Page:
Department of Labor Proposes Rule Granting Government Contractor Employees Right of First Refusal

August 18, 2022

On July 15, 2022, the U.S. Department of Labor issued a Notice of Proposed Rulemaking (NPRM) that would require successor contractors to offer employees of predecessor contractors the first right of refusal for employment on certain contracts. This proposed rule offers standards and procedures for implementing President Biden’s Executive Order 14055, which requires the same of contractors and subcontractors on most Service Contract Act (SCA) awards over $250,000. Contractors engaged in SCA bidding should be aware of the Executive Order and the forthcoming requirements in upcoming procurements.

Entitled the “Nondisplacement of Qualified Workers Under Service Contracts,” the NPRM includes several noteworthy requirements. The NPRM covers those service contracts, subcontracts, or contract-like instruments that fall under the SCA and are over $250,000 — the simplified acquisition threshold. It applies specifically to service employees, or the non-exempt individuals employed under the predecessor SCA contract. This includes independent contractors but excludes those exempt under the Fair Labor Standards Act.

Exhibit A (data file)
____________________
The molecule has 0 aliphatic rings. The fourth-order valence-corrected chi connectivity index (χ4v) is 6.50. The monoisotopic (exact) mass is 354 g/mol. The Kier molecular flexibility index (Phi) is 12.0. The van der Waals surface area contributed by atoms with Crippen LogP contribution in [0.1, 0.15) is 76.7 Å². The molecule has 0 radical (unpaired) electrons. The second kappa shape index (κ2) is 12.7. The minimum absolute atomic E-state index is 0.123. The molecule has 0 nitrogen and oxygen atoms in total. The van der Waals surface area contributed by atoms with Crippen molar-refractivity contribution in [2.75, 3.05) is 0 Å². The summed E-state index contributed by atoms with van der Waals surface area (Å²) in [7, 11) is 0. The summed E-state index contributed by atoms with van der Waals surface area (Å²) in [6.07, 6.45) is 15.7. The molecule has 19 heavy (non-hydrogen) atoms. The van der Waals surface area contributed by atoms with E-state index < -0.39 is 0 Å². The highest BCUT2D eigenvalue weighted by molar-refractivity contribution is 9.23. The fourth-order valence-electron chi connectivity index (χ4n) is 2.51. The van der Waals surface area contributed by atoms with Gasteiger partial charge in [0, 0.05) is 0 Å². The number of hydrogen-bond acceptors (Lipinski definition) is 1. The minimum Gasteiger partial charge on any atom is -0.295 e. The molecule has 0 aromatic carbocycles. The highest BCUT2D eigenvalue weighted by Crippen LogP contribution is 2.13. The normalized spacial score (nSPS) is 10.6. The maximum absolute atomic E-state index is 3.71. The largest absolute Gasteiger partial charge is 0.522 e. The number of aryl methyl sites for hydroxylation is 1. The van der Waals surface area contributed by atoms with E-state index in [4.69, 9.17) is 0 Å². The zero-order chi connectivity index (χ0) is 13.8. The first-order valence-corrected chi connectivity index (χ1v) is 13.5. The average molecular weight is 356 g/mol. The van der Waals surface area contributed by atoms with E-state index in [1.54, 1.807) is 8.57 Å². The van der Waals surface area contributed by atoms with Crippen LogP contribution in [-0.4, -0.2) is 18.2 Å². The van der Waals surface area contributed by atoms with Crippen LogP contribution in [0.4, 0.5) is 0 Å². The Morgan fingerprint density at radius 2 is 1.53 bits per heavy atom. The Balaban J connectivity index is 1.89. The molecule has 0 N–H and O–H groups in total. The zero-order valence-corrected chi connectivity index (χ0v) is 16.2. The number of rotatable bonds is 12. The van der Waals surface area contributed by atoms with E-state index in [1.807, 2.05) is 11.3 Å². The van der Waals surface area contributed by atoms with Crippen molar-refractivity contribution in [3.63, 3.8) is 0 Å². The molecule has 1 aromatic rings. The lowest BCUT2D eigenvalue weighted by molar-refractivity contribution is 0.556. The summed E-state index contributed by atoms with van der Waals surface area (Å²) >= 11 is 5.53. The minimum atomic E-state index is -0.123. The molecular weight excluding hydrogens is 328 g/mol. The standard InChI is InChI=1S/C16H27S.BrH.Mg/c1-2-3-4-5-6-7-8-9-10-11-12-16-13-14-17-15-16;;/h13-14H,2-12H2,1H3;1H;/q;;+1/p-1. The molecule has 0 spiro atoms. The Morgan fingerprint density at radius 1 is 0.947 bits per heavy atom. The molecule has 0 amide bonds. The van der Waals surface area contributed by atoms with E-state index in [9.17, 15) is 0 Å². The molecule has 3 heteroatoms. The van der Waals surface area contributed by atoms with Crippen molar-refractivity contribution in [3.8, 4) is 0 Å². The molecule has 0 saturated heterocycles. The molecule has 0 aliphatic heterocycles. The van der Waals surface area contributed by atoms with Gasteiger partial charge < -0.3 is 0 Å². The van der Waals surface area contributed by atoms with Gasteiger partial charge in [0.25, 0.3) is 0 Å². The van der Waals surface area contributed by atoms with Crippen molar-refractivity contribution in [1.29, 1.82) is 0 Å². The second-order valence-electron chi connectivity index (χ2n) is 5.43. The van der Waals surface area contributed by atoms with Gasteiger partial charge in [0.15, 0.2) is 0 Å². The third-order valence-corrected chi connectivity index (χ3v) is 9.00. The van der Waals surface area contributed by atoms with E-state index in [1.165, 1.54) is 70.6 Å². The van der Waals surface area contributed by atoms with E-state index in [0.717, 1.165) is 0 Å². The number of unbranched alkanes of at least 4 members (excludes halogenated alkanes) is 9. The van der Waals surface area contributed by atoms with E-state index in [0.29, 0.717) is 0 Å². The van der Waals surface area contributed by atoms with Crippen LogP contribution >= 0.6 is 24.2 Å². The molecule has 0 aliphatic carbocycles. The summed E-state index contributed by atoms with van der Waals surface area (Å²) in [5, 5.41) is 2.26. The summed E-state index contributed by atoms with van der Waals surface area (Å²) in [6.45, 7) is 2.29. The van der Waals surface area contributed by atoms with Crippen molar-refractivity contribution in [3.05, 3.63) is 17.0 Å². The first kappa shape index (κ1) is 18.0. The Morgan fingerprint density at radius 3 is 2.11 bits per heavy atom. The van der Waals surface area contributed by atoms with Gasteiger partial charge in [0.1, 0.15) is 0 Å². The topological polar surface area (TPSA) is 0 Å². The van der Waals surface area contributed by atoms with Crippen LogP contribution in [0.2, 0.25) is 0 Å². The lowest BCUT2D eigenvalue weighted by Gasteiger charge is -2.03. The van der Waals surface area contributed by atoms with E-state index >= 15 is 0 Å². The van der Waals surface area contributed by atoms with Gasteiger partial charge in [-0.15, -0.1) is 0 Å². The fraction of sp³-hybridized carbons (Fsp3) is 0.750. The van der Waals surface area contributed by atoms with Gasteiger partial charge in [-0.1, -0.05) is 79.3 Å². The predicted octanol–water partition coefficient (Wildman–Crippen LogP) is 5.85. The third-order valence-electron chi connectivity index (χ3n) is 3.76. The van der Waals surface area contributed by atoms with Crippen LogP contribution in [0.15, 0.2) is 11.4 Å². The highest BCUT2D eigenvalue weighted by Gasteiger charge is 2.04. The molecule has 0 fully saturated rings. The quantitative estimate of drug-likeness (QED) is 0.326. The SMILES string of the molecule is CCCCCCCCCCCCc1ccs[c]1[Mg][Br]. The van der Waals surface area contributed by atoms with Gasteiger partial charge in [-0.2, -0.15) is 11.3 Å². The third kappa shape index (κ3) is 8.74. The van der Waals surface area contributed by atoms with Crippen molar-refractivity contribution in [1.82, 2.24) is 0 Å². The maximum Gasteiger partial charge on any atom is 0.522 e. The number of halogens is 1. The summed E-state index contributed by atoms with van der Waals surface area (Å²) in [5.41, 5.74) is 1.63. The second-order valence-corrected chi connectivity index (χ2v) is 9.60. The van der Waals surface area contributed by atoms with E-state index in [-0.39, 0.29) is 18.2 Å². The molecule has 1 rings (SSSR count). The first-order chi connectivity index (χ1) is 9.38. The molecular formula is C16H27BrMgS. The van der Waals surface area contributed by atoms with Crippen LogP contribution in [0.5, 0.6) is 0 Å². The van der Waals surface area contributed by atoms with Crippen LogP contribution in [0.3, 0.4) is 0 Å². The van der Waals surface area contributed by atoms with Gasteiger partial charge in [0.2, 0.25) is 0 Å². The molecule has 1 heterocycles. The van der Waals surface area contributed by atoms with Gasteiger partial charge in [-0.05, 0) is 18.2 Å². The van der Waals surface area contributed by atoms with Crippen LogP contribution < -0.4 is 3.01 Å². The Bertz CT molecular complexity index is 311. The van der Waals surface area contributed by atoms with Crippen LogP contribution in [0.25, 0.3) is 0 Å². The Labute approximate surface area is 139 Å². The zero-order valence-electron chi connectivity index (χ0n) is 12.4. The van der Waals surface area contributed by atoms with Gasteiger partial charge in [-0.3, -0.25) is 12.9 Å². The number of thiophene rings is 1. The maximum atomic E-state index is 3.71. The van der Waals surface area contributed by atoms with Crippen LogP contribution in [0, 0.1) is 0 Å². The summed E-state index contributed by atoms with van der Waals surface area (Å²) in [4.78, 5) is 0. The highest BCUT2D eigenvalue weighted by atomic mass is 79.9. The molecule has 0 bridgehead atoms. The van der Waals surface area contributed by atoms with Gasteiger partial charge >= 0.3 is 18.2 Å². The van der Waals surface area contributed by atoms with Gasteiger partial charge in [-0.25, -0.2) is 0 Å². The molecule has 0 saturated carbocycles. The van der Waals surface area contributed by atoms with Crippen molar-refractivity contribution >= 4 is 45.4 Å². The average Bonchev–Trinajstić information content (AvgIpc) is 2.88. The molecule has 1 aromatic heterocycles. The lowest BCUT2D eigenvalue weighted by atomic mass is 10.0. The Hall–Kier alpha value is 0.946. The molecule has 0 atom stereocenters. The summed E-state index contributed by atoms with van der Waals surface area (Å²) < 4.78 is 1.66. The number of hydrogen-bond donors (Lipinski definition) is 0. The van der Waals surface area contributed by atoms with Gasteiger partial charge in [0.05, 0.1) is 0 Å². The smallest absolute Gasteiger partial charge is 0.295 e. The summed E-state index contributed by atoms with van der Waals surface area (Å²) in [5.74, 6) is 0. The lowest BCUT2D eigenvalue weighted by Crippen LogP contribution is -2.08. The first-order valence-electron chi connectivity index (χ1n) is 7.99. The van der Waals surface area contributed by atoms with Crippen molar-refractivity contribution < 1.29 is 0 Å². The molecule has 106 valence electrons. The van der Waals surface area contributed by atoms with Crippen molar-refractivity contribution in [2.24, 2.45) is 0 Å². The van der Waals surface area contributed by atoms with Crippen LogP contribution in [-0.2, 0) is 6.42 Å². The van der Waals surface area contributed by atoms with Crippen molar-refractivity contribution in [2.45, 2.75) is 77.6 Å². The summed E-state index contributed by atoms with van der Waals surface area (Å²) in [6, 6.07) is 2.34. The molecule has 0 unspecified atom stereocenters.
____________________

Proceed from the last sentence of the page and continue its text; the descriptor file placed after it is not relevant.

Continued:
Going forward, covered contracts will include a nondisplacement clause requiring successor contractors to offer, in good faith, a right of first refusal to service employees of the predecessor contractor. The Executive Order’s purpose is to decrease disruptions in federal services by promoting the retention of trained, skilled workers on covered federal contracts. To facilitate this process, the outgoing contractor would be required, no less than 30 calendar days before completion of its performance on a covered contract, to provide the contracting officer with a list of the names of all service employees under the contract and subcontracts.

The NPRM further requires that agencies determine whether continuing to procure services in a certain location or locality provides the agency with the most economical and efficient outcome. If the agency determines that performance of the contract in the same locality is reasonably necessary to ensure economical and efficient provision of services, then it will include at least a preference for the successor contract to be performed in the same facility and/or location in the contract.

Finally, the Secretary of Labor would have the power to impose appropriate sanctions against contractors who fail to comply with the nondisplacement rule. Sanctions may include ordering reinstatement and payment of lost wages, in addition to withholding payments due under the contract.

For questions related to the NPRM’s effect on government contractors and their employees, contact any of the authors or another member of the McGuireWoods labor and employment or government contracts practice groups.

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